Even prior to 2020, in spite of New York City’s second most popular nickname, great places to grab dinner in the middle of the night were a relative few. When Pei Wei and Bryan Chunton opened Zaab Zaab with chef Aniwat Khotsopa in Elmhurst, Queens this past spring, it was with the 2022-ambitious closing time of 1am. Zaab Zaab accrued enough accolades, like a Michelin Bib Gourmand to crowd out room for improvement in the months that followed. But it extended operations until 4am daily a few weeks ago.
Its dining room is as intimate as a slumber party and traced with cheery hues as well as a detailed mural on the ceiling. Enter and there are five tables between a tightly upholstered banquette and backless but sturdy stools to the left. A large mirror creates the illusion of more space and reflects the physical effects (a single tear; a sharp inhale) of Khotsopa’s more heat-forward recipes. A bar, which serves mostly beer and wine, plus a couple of sake options (which are also spun into über–fruity cocktails) is to the right. A sidewalk patio up front is covered in inclement weather, and there’s a street shed past the curb.
Zaab Zaab promises “the true flavors of Thailand’s Northeastern Isaan region,” like its larb ped Udon, which is very good. Minced duck breast and gizzards are mixed with crumbly, plucky, ginger-adjacent galangal, fried garlic and lime leaves, mint, roasted rice powder, crushed chili and fish sauce, studded with fried waterfowl skin and served alongside leafy greens for grabbing or wrapping ($19.95). Its trio of duck creates a dynamic, pronounced flavor/texture pair, even among oodles of other ingredients. Never guess, because you might be among friends who find refrigerator aisle guac hot, but the larb ped Udon does not approach Zaab Zabb’s most fiery items, and instead seems like it would be acceptable to a mid-level tolerance.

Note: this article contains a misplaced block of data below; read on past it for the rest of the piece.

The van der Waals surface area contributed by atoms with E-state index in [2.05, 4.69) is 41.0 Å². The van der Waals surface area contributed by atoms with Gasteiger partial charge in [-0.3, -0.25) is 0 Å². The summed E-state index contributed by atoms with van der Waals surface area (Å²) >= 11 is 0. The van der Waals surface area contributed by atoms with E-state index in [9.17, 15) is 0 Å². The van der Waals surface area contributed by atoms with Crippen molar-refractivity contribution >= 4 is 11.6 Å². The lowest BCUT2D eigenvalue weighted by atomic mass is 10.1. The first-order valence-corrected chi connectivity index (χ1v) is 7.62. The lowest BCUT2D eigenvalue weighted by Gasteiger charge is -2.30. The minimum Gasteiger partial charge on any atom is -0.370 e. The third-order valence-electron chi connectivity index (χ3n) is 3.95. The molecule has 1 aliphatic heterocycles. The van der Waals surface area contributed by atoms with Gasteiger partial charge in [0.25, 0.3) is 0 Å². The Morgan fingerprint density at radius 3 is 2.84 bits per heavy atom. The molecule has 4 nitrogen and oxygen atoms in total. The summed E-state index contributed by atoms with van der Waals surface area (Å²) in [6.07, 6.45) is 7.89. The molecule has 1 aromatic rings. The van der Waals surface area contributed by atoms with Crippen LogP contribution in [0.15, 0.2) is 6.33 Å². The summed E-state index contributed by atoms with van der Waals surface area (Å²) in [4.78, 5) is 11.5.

The gaeng om with beef shank ($18.95) is another contender for signature dish, significantly hotter, and among the most nuanced eye-watering experiences I’ve had in a long time. The meat is immersed in herbal curry braised with Thai eggplant, lemongrass, lime leaves, and galangal, adorned with an herb box worth of dill. The first sips of broth are brightly botanical and clear, conjuring soft, verdant images. Further dives catch chili that builds to a near burst. It’s the city’s best new soup and it’s terrifically fun to eat.
Nuer yang ($24.95) is plated with a spectrum of capsaicin notes. Its flame-grilled, sliced Crying Tiger ribeye, with strips ranging from fatty to nicely marbled, is seasoned with a light touch that brings the earthy beef just to a volume that will get your attention. But its accompanying jaew duo amplifies the understated preparation with its alternately spicy and searing, and deeply bitter sauces. Each creates a totally different, singularly satisfying profile from bite to bite.
A pile of wonderfully golden moo tod pla ra ($16.95) is similarly situated. Pork belly is marinated in fermented fish sauce before frying. It’s served exquisitely crisp with a subtle funk enlivened by more marvelous jaew; an ideal midnight snack that’s decadent and delicious, and the type of shared dish that just sparks fun.
Greens and soothing, palate-zagging herbs like bitter sadao and Thai basil top tables to slake any alarms. A surprisingly mild som tum pla ra with shredded green papaya, bird’s eye chiles, lime, and the option to add black crab ($18) might do the trick, too, skewing closer to refreshing than bracing. Each of three som tum varieties are clay krok-pounded by hand to crack (not mash!) open fragrance and flavor before plating.
The Vibe: Welcoming in an intimate, colorful space.
The Food: Zaab Zaab’s promised “true flavors of Thailand’s Northeastern Isaan region” include an incredible gaeng om with beef shank to top soup all over NYC, terrific larb ped Udon and decadent golden moo tod pla ra.
The Drinks: Beer, wine and sake, plus a couple of cocktails that incorporate the latter and a great Thai iced tea.
Zaab Zaab is located at 76-04 Woodside Avenue. It is open from noon to 4am each day.